2015 marks a full eight years since I first set foot on East Asian soil. That 2007 morning, stepping out from Suvarnabhumi Airport, on the outskirts of Bangkok, the first thing that hit me was (and I know that this is far from being an original thought – every visitor to the far east since Marco Polo has had this thought to the point of ridiculous cliché – but still)… the humidity. Clichéd yet true: humidity gives the tropical air an edge that you can’t quite place: a scent, a texture, a tone…
Anyway, I’m setting myself a project for this year: to write a bit about all ten countries that I’ve visited in this part of the world. Some of which I spent a couple of days in; some several weeks. Some I’ve been to just once; some a number of times. It won’t be in a travel guide-y, ‘this hotel puts the booty in boutique’ kind of way (though if Lonely Planet see this and fancy commissioning me to go off doing that kind of thing then I would take it into very careful consideration). It’ll be more of a ‘here’s what I got up to in this place and here’s some pictures in case you can’t be bothered reading’ kind of thing.
So, starting with my most recent trip, let’s head off to Myanmar…
I arrived in Yangon, capital of Myanmar, late on Christmas Eve, 2014. The taxi ride from the airport took us along quiet, surprisingly modern looking streets. It wasn’t until we were a couple of blocks away from our city-centre hotel that the buildings started to get a little crumbly and foreign. It’s always a little disconcerting to get your first impressions of a place in the dark, as when you emerge from your hotel the next day you almost have to re-assess the place again. On Christmas morning, we were woken up by vendors strolling up and down the narrow street outside, calling out their wares in a sing-song voice, baskets perched on their heads.
The city itself is compact and walkable. It’s like every south east Asian city in that every few metres along the pavement there’s something going on: something cooking, something being sold, someone shouting, welding, spitting, begging or sleeping. There’s also an inevitable colonial feel to the city in the beautiful, tumbledown apartment blocks. I became very aware that we were closer to Bangladesh and India than we were to China or Japan – the street scenes, the smells, even the Burmese alphabet; all had a very sub-continental feel to them. The country it was most similar to was Thailand but even this is an overly simple comparison. I quickly noticed that there was just something very different about Myanmar, compared to the rest of South East Asia.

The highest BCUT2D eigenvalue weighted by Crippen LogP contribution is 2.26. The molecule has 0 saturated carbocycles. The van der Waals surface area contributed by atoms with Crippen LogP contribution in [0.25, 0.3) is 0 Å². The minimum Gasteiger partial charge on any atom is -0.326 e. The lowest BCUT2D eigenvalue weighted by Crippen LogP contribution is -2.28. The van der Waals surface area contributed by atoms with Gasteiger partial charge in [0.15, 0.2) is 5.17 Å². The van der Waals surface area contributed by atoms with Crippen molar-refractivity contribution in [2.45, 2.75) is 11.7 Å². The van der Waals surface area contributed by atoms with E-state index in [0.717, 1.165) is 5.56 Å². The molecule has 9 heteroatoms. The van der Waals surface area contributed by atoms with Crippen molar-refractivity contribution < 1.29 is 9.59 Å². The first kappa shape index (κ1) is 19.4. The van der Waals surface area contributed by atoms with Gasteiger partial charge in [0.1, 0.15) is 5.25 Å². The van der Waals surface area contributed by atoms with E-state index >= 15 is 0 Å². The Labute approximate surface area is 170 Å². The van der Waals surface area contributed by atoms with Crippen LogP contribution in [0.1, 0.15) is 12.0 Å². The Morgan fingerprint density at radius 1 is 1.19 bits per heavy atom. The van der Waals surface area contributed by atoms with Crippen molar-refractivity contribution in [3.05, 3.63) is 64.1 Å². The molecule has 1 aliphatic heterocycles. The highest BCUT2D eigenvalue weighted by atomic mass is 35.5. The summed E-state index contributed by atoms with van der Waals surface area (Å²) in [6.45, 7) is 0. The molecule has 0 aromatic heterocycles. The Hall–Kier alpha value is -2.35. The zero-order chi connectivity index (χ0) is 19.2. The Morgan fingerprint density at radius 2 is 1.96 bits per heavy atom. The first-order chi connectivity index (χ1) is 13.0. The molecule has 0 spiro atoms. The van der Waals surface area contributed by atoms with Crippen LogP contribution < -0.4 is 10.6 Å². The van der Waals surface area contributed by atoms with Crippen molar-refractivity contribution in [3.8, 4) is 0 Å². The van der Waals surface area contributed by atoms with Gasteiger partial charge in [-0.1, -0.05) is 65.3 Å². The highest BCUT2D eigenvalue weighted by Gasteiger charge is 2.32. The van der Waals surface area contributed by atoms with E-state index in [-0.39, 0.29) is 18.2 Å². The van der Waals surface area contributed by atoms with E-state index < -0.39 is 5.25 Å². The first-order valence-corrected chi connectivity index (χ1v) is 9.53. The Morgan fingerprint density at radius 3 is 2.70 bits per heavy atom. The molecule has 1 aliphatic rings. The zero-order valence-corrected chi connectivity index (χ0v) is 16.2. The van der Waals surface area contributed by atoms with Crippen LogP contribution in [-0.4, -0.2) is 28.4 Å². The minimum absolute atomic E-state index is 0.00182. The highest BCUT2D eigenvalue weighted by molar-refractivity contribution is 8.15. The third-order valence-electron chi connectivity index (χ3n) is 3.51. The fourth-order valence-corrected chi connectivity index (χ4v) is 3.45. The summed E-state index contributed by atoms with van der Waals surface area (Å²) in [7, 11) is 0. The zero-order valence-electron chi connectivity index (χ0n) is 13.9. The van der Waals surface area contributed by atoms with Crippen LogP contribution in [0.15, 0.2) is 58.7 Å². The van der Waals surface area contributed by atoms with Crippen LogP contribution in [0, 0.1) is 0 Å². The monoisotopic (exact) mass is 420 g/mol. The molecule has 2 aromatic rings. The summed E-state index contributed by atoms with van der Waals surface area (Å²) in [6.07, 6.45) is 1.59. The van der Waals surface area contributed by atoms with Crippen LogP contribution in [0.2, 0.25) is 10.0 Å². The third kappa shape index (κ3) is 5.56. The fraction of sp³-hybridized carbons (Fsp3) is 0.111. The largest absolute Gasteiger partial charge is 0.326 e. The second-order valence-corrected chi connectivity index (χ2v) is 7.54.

On our first evening we traveled to Shwedagon Pagoda in the north of the city- the holiest site in a country not short of holy sites. It was a shame that the main pagoda was covered in tarpaulin and bamboo scaffolding (ancient religious sites need their maintenance, I guess) but there was still atmosphere to spare as the sun set in a tropical haze.
It was here that I also had my first experience of the local longyi: the traditional Burmese dress (being sported very handsomely in the photo below). Except that unlike, say, the kilt or the leiderhosen, which are only worn on a daily basis by staunch nationalists or the mentally negligible (one and the same, you might add), the longyi is far from an ornamental national outfit. I don’t think it’s an exaggeration to say that 50% of men we saw going about their daily business were wearing one. It’s basically an over sized skirt that you draw in and tie around your waist. We were slightly corralled in to buying one at the pagoda, on account of our scandalous knee length shorts, but I’ve become determined to get my money’s worth from it ever since and can now regularly be seen lounging around the sofa longyi-ed up.
Best bit in Yangon? Surely, realising that these cords with clips on the end, dangling down in front of apartment blocks, are how Yangonians (?) receive their mail:
But we quickly realised that Burmese food isn’t the main reason to rush over here. It’s not that it’s bad, as such. More that it’s just a bit bland. And very oily. The cuisine mainly consists of curries that, considering Burma has India to its left and Thailand to its right, could be better.